So for now I'll stick to tangible perameters like craftsmanship, uniqueness, joinery, type of wood, type of finish, sustainability and durability– plus one intangible which I'll call karma. Today let's look at the type of wood a piece of furniture is made with first– then we can consider the other characteristics in the next few posts.
Fine wood furniture starts with hardwood (like cherry, maple, walnut and oak) as opposed to soft wood (like pine and other coniferous woods). Furthermore, in today's world (by my definition anyway) those hardwoods are grown sustainably in America as opposed to imported woods that are clear cut from the world's rapidly disappearing rainforests (like ipe, rubberwood, mahogany, jatoba and teak–this ties into a karma discussion). You can learn more about American hardwood species here: cherry wood, maple wood, walnut wood, oak wood.
It's not just the wood species that sets fine wood furniture apart. Once a species is selected, fine woodworkers go to greath lengths to carefully select each board that goes into a piece of furniture, depending on where the board is being placed (like in a drawer front, part of a table top, an accent piece or part of the frame).
Woodworkers select boards based on things like grain, color, texture, shape, character and whether it's part of the tree's heartwood (inner circles of the tree and dark in color) or sapwood (outer circles of the tree and light in color). There are different levels of attention to detail in wood selection and they are reflected in the price of a piece of furniture. Many of our woodworkers in Vermont are aligned with the philosophy of George Nakishima who felt that wood selection is an almost sacred art that honors The Soul of a Tree. Others are more practical but both philosophies on wood selection can be the foundation of a great piece of "fine furniture" depending on what the customer is looking for.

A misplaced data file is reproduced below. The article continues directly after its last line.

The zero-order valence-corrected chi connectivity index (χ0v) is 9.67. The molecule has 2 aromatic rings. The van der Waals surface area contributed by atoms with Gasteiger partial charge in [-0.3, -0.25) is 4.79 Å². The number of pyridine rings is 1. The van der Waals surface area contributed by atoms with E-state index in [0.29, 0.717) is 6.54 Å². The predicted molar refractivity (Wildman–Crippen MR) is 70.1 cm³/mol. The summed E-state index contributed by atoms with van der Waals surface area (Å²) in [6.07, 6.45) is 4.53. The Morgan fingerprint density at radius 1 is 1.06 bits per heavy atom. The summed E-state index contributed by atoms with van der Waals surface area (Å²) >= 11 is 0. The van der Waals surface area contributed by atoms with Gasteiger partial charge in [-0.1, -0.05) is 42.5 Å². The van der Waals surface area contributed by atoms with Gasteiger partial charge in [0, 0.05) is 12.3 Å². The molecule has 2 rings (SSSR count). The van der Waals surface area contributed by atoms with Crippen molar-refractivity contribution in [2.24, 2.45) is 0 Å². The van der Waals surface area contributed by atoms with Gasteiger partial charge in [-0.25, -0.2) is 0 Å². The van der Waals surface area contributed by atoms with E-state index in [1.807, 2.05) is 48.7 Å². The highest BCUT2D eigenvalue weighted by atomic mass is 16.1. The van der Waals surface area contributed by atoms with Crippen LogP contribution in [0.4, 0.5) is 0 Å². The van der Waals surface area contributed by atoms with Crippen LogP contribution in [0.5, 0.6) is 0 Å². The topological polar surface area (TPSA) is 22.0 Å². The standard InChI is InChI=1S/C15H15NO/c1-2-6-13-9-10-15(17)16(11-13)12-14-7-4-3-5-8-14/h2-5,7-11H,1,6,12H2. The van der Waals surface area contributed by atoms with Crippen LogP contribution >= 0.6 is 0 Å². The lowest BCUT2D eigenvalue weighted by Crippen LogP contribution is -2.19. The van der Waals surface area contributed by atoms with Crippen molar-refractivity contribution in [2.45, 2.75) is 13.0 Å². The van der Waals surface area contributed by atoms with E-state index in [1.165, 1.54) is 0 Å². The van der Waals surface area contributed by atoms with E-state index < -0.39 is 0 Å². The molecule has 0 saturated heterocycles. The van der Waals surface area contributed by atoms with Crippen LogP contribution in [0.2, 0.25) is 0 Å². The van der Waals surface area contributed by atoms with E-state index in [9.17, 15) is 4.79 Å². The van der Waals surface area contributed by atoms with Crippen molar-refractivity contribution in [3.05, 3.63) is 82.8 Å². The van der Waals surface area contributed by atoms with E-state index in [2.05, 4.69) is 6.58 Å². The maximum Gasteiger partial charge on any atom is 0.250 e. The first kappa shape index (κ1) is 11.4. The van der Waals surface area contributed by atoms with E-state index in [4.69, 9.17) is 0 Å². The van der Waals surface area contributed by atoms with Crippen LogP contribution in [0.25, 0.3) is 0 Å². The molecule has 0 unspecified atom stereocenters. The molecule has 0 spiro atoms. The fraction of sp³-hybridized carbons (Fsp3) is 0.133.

Wondering how to select the right hardwood for your furniture? For most of our customers, wood color is the first priority when selecting a hardwood, followed by strength and durability. At Vermont Woods Studios we offer exclusively American hardwoods that are harvested responsibly from well managed forests.
One of the characteristics that customers are often surprised about is that some woods change colors over time, as they are exposed to light. Black cherry is the most notable of these woods. It can start out almost as light as maple wood, but over time it will mature and ripen to a deep, rich reddish brown color.
Have any questions about furniture hardwoods? Give us a call! We'll look forward to hearing from you.